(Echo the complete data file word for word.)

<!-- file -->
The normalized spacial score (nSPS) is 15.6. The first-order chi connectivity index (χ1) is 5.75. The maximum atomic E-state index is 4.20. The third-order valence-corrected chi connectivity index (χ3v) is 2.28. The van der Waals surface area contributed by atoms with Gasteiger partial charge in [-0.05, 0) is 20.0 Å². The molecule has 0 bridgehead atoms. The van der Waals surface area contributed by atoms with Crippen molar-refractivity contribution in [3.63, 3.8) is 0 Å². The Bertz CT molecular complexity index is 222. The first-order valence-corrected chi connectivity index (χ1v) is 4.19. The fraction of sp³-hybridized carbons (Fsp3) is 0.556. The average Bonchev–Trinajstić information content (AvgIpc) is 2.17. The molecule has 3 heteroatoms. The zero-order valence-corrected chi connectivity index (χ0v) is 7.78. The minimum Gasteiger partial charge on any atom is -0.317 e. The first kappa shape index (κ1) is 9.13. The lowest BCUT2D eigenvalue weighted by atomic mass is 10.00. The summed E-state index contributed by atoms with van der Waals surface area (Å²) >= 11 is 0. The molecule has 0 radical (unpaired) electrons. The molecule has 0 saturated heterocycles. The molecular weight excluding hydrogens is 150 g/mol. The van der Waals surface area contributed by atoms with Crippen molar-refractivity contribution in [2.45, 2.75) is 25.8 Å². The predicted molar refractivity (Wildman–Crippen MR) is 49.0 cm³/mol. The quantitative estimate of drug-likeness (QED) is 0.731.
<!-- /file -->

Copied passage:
The normalized spacial score (nSPS) is 15.6. The first-order chi connectivity index (χ1) is 5.75. The maximum atomic E-state index is 4.20. The third-order valence-corrected chi connectivity index (χ3v) is 2.28. The van der Waals surface area contributed by atoms with Gasteiger partial charge in [-0.05, 0) is 20.0 Å². The molecule has 0 bridgehead atoms. The van der Waals surface area contributed by atoms with Crippen molar-refractivity contribution in [3.63, 3.8) is 0 Å². The Bertz CT molecular complexity index is 222. The first-order valence-corrected chi connectivity index (χ1v) is 4.19. The fraction of sp³-hybridized carbons (Fsp3) is 0.556. The average Bonchev–Trinajstić information content (AvgIpc) is 2.17. The molecule has 3 heteroatoms. The zero-order valence-corrected chi connectivity index (χ0v) is 7.78. The minimum Gasteiger partial charge on any atom is -0.317 e. The first kappa shape index (κ1) is 9.13. The lowest BCUT2D eigenvalue weighted by atomic mass is 10.00. The summed E-state index contributed by atoms with van der Waals surface area (Å²) >= 11 is 0. The molecule has 0 radical (unpaired) electrons. The molecule has 0 saturated heterocycles. The molecular weight excluding hydrogens is 150 g/mol. The van der Waals surface area contributed by atoms with Crippen molar-refractivity contribution in [2.45, 2.75) is 25.8 Å². The predicted molar refractivity (Wildman–Crippen MR) is 49.0 cm³/mol. The quantitative estimate of drug-likeness (QED) is 0.731.